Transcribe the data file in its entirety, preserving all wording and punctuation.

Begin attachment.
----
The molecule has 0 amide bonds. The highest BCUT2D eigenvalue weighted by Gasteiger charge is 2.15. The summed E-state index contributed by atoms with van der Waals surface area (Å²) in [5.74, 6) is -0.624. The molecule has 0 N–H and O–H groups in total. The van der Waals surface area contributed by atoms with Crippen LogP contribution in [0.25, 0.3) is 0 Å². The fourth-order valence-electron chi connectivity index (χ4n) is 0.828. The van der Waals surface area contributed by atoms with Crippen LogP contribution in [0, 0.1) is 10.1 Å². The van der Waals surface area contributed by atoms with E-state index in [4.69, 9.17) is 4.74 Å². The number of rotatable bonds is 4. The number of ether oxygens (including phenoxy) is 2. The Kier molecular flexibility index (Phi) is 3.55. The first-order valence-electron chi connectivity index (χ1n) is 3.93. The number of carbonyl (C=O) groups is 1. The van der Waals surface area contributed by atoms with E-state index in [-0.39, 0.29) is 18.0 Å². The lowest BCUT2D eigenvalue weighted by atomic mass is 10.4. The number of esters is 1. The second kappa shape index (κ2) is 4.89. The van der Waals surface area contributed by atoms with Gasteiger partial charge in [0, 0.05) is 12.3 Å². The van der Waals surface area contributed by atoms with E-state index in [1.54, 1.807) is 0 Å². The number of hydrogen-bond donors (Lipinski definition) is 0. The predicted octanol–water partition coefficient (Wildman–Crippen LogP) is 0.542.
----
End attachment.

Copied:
The molecule has 0 amide bonds. The highest BCUT2D eigenvalue weighted by Gasteiger charge is 2.15. The summed E-state index contributed by atoms with van der Waals surface area (Å²) in [5.74, 6) is -0.624. The molecule has 0 N–H and O–H groups in total. The van der Waals surface area contributed by atoms with Crippen LogP contribution in [0.25, 0.3) is 0 Å². The fourth-order valence-electron chi connectivity index (χ4n) is 0.828. The van der Waals surface area contributed by atoms with Crippen LogP contribution in [0, 0.1) is 10.1 Å². The van der Waals surface area contributed by atoms with E-state index in [4.69, 9.17) is 4.74 Å². The number of rotatable bonds is 4. The number of ether oxygens (including phenoxy) is 2. The Kier molecular flexibility index (Phi) is 3.55. The first-order valence-electron chi connectivity index (χ1n) is 3.93. The number of carbonyl (C=O) groups is 1. The van der Waals surface area contributed by atoms with E-state index in [-0.39, 0.29) is 18.0 Å². The lowest BCUT2D eigenvalue weighted by atomic mass is 10.4. The number of esters is 1. The second kappa shape index (κ2) is 4.89. The van der Waals surface area contributed by atoms with Gasteiger partial charge in [0, 0.05) is 12.3 Å². The van der Waals surface area contributed by atoms with E-state index in [1.54, 1.807) is 0 Å². The number of hydrogen-bond donors (Lipinski definition) is 0. The predicted octanol–water partition coefficient (Wildman–Crippen LogP) is 0.542.